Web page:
What would happen if it were the last day on Earth? In The Gertrude Threshold by Christopher Brooks, a scientific formula named after its creator calculates to the day the last moments of global warming: when Earth crosses that threshold, Earth will burn up taking those last human beings left, who are living in brown tubes underground, with Her.
In the novella we follow one family as they struggle through the last day. Ky, a young, good-natured boy who was born into an apocalyptic world. His grandfather Brandon: grumpy, old and waiting to die to join his wife Lilly. Brandon’s son John, a respected shrink in the tubes who faces the last day with a definitive bucket list item or two. John’s religious wife Ellen, starved by strict rationing and crazed by God’s lack of response to the people on His planet. She searches for answers in the darkest corners of tube life as she spends her last hours encountering a frenzied female priest, a very peculiar end of days peepshow and cannibalism in the depths of the catacomb-like structure people are now forced to share.
This is a very well-written story with echoes of Hugh Howey’s Wool – exchange silos for tubes – and something in the writing is reminiscent of Ray Bradbury’s style in that emotion is key instead of the actual science fiction element, and that carries the story. Characters are well-rounded and believeable, with maybe the exception of the two children near the end of the book whose voices seem much older and aware of rhetoric than a five and six years old would be.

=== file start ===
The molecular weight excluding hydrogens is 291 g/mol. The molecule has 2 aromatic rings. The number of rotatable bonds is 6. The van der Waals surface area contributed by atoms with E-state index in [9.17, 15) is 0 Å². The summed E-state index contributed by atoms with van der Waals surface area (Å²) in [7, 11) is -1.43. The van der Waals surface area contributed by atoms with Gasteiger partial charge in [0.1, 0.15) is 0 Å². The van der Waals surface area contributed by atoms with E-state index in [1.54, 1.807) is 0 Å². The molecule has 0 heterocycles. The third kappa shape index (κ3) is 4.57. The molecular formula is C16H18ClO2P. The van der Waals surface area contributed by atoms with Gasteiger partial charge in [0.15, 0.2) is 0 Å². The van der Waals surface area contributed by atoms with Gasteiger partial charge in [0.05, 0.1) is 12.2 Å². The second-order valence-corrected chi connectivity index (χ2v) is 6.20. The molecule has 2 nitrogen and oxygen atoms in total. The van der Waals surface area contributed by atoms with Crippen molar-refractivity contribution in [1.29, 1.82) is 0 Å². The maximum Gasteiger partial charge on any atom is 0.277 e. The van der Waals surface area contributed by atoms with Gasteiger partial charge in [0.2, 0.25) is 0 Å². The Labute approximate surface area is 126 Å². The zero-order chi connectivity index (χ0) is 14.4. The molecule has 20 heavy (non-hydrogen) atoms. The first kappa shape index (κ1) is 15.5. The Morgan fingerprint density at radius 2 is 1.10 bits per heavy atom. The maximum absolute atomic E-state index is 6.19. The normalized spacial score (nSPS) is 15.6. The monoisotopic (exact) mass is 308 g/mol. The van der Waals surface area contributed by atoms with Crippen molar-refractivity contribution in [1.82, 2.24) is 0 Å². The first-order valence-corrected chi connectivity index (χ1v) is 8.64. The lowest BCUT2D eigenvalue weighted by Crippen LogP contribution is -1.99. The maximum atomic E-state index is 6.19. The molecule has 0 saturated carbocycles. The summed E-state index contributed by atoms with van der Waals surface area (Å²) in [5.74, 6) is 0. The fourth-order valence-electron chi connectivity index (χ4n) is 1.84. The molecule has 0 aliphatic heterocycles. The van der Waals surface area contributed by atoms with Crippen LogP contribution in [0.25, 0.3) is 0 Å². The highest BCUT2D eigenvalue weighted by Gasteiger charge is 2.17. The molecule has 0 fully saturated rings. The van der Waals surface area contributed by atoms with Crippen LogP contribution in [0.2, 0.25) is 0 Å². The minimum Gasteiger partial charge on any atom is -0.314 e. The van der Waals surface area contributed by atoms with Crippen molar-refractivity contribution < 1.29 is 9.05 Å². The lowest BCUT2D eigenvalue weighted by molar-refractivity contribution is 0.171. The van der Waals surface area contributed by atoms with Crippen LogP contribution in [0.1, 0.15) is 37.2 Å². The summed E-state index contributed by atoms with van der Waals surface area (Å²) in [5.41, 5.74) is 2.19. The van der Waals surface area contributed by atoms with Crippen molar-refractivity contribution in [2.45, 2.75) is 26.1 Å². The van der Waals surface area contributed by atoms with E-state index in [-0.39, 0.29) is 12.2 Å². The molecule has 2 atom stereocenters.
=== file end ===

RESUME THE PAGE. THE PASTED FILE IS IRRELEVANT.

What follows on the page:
There are some malapropisms: the author uses the word “pupil” instead of “iris” when describing the color of eyes, and at one point food passes through a character like “the ghost of Ebenezer Scrooge” instead of Jacob Marley, and “breech” instead of “breach”. This is a shame but luckily can be easily fixed to bring the book up to the standard it deserves and does not interfere much with the enjoyment of the read.
This novella is an interesting and almost poetic window into a possible future on Earth if Humankind does nothing to deal with global warming, and lays both backstory and science as a foundation for the book’s landscape, and serves as a warning to present-day Earthlings.
Furthermore, this book has an absolutely excellent cover that is completely original and stands out well: a great example of a cover that will attract attention for sales as a jewel in a sea of badly-designed self-published books on the market today.
The book is haunting and well-visualized, and will stay with you for a while. It’s a testament to the essence of Brooks’ writing that he conveys the feeling of emptiness and hopelessness in a spectrum of ways, using his characters to show how “last days” behavior might manifest itself so poignantly. With a slight edit, and a good push with marketing, this book could do incredibly well for Brooks.